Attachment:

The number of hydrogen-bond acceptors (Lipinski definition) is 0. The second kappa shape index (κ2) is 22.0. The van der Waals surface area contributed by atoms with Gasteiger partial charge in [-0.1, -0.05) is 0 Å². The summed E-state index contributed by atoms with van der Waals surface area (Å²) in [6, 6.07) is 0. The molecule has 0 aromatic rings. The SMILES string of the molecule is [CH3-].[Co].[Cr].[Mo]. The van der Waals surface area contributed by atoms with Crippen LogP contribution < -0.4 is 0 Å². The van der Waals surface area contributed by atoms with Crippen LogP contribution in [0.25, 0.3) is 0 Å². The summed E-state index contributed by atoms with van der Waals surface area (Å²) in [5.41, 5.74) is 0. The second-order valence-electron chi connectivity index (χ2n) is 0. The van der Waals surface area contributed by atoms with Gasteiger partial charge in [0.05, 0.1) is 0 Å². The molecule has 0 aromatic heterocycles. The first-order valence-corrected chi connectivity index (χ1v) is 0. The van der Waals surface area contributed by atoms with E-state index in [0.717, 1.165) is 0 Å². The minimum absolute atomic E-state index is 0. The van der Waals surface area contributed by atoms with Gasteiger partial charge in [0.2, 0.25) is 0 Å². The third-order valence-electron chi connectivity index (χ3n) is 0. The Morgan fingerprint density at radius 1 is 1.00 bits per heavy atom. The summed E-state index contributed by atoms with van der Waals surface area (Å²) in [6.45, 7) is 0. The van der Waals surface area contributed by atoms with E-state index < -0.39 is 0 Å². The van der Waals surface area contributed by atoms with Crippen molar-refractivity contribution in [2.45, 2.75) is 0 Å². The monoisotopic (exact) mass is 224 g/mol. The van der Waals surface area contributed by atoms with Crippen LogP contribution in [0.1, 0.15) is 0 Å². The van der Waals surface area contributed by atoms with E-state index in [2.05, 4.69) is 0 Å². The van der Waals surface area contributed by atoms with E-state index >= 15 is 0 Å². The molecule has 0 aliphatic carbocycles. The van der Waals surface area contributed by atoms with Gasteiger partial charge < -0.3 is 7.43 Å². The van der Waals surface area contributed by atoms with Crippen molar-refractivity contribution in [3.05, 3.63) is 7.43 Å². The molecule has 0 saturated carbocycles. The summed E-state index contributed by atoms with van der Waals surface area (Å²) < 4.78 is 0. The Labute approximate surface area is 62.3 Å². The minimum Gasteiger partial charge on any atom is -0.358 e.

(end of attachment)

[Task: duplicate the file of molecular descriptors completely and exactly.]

The number of hydrogen-bond acceptors (Lipinski definition) is 0. The second kappa shape index (κ2) is 22.0. The van der Waals surface area contributed by atoms with Gasteiger partial charge in [-0.1, -0.05) is 0 Å². The summed E-state index contributed by atoms with van der Waals surface area (Å²) in [6, 6.07) is 0. The molecule has 0 aromatic rings. The SMILES string of the molecule is [CH3-].[Co].[Cr].[Mo]. The van der Waals surface area contributed by atoms with Crippen LogP contribution < -0.4 is 0 Å². The van der Waals surface area contributed by atoms with Crippen LogP contribution in [0.25, 0.3) is 0 Å². The summed E-state index contributed by atoms with van der Waals surface area (Å²) in [5.41, 5.74) is 0. The second-order valence-electron chi connectivity index (χ2n) is 0. The van der Waals surface area contributed by atoms with Gasteiger partial charge in [0.05, 0.1) is 0 Å². The molecule has 0 aromatic heterocycles. The first-order valence-corrected chi connectivity index (χ1v) is 0. The van der Waals surface area contributed by atoms with E-state index in [0.717, 1.165) is 0 Å². The minimum absolute atomic E-state index is 0. The van der Waals surface area contributed by atoms with Gasteiger partial charge in [0.2, 0.25) is 0 Å². The third-order valence-electron chi connectivity index (χ3n) is 0. The Morgan fingerprint density at radius 1 is 1.00 bits per heavy atom. The summed E-state index contributed by atoms with van der Waals surface area (Å²) in [6.45, 7) is 0. The van der Waals surface area contributed by atoms with E-state index < -0.39 is 0 Å². The van der Waals surface area contributed by atoms with Crippen molar-refractivity contribution in [2.45, 2.75) is 0 Å². The monoisotopic (exact) mass is 224 g/mol. The van der Waals surface area contributed by atoms with Crippen LogP contribution in [0.1, 0.15) is 0 Å². The van der Waals surface area contributed by atoms with E-state index in [2.05, 4.69) is 0 Å². The van der Waals surface area contributed by atoms with E-state index >= 15 is 0 Å². The molecule has 0 aliphatic carbocycles. The van der Waals surface area contributed by atoms with Gasteiger partial charge < -0.3 is 7.43 Å². The van der Waals surface area contributed by atoms with Crippen molar-refractivity contribution in [3.05, 3.63) is 7.43 Å². The molecule has 0 saturated carbocycles. The summed E-state index contributed by atoms with van der Waals surface area (Å²) < 4.78 is 0. The Labute approximate surface area is 62.3 Å². The minimum Gasteiger partial charge on any atom is -0.358 e.